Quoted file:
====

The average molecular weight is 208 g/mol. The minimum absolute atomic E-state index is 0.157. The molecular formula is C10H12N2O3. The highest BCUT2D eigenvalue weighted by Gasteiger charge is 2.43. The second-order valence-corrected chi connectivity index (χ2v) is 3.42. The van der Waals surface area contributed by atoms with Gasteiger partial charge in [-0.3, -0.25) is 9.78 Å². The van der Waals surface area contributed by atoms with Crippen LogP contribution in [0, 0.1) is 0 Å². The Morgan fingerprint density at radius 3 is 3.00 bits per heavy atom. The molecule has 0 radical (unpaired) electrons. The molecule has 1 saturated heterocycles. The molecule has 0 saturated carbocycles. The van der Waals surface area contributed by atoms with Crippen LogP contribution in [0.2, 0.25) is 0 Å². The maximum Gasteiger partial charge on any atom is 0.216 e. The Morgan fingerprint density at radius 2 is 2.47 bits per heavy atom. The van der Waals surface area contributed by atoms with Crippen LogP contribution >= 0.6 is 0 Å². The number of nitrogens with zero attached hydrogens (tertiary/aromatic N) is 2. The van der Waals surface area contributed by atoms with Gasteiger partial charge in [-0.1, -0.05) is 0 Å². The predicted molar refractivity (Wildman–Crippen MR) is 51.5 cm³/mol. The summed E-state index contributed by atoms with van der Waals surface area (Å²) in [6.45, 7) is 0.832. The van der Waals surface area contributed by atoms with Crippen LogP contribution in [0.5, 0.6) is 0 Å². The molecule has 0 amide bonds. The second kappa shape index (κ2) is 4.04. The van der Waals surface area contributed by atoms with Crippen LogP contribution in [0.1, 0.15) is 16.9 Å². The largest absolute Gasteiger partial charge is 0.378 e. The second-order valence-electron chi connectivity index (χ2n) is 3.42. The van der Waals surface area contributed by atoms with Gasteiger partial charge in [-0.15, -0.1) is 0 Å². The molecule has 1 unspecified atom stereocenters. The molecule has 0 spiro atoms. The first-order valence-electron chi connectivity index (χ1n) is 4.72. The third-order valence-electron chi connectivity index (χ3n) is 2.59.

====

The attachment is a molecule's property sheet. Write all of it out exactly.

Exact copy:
The average molecular weight is 208 g/mol. The minimum absolute atomic E-state index is 0.157. The molecular formula is C10H12N2O3. The highest BCUT2D eigenvalue weighted by Gasteiger charge is 2.43. The second-order valence-corrected chi connectivity index (χ2v) is 3.42. The van der Waals surface area contributed by atoms with Gasteiger partial charge in [-0.3, -0.25) is 9.78 Å². The van der Waals surface area contributed by atoms with Crippen LogP contribution in [0, 0.1) is 0 Å². The Morgan fingerprint density at radius 3 is 3.00 bits per heavy atom. The molecule has 0 radical (unpaired) electrons. The molecule has 1 saturated heterocycles. The molecule has 0 saturated carbocycles. The van der Waals surface area contributed by atoms with Crippen LogP contribution in [0.2, 0.25) is 0 Å². The maximum Gasteiger partial charge on any atom is 0.216 e. The Morgan fingerprint density at radius 2 is 2.47 bits per heavy atom. The van der Waals surface area contributed by atoms with Crippen LogP contribution >= 0.6 is 0 Å². The number of nitrogens with zero attached hydrogens (tertiary/aromatic N) is 2. The van der Waals surface area contributed by atoms with Gasteiger partial charge in [-0.1, -0.05) is 0 Å². The predicted molar refractivity (Wildman–Crippen MR) is 51.5 cm³/mol. The summed E-state index contributed by atoms with van der Waals surface area (Å²) in [6.45, 7) is 0.832. The van der Waals surface area contributed by atoms with Crippen LogP contribution in [0.5, 0.6) is 0 Å². The molecule has 0 amide bonds. The second kappa shape index (κ2) is 4.04. The van der Waals surface area contributed by atoms with Crippen LogP contribution in [0.1, 0.15) is 16.9 Å². The largest absolute Gasteiger partial charge is 0.378 e. The second-order valence-electron chi connectivity index (χ2n) is 3.42. The van der Waals surface area contributed by atoms with Gasteiger partial charge in [-0.15, -0.1) is 0 Å². The molecule has 1 unspecified atom stereocenters. The molecule has 0 spiro atoms. The first-order valence-electron chi connectivity index (χ1n) is 4.72. The third-order valence-electron chi connectivity index (χ3n) is 2.59.